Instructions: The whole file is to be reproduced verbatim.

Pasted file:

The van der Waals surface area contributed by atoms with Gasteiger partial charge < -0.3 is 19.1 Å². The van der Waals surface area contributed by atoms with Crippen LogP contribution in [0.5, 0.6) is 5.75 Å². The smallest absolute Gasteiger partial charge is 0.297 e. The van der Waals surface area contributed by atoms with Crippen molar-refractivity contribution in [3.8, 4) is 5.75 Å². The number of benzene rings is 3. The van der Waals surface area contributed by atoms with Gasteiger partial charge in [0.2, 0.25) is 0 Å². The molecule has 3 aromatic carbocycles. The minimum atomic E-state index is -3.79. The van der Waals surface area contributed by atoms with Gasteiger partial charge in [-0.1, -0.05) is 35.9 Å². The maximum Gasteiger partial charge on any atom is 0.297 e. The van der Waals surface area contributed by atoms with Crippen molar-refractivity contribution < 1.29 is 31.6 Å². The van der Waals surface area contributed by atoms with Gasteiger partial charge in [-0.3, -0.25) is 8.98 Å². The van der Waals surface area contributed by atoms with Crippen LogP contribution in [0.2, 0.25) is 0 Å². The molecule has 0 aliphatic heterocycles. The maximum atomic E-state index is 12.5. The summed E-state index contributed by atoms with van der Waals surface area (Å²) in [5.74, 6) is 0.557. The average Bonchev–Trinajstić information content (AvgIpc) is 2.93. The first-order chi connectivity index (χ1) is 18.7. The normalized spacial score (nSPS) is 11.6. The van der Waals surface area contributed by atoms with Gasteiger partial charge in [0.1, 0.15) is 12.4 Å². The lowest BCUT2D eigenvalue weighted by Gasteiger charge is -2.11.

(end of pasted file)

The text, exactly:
The van der Waals surface area contributed by atoms with Gasteiger partial charge < -0.3 is 19.1 Å². The van der Waals surface area contributed by atoms with Crippen LogP contribution in [0.5, 0.6) is 5.75 Å². The smallest absolute Gasteiger partial charge is 0.297 e. The van der Waals surface area contributed by atoms with Crippen molar-refractivity contribution in [3.8, 4) is 5.75 Å². The number of benzene rings is 3. The van der Waals surface area contributed by atoms with Gasteiger partial charge in [0.2, 0.25) is 0 Å². The molecule has 3 aromatic carbocycles. The minimum atomic E-state index is -3.79. The van der Waals surface area contributed by atoms with Gasteiger partial charge in [-0.1, -0.05) is 35.9 Å². The maximum Gasteiger partial charge on any atom is 0.297 e. The van der Waals surface area contributed by atoms with Crippen molar-refractivity contribution < 1.29 is 31.6 Å². The van der Waals surface area contributed by atoms with Gasteiger partial charge in [-0.3, -0.25) is 8.98 Å². The van der Waals surface area contributed by atoms with Crippen LogP contribution in [0.2, 0.25) is 0 Å². The molecule has 0 aliphatic heterocycles. The maximum atomic E-state index is 12.5. The summed E-state index contributed by atoms with van der Waals surface area (Å²) in [5.74, 6) is 0.557. The average Bonchev–Trinajstić information content (AvgIpc) is 2.93. The first-order chi connectivity index (χ1) is 18.7. The normalized spacial score (nSPS) is 11.6. The van der Waals surface area contributed by atoms with Gasteiger partial charge in [0.1, 0.15) is 12.4 Å². The lowest BCUT2D eigenvalue weighted by Gasteiger charge is -2.11.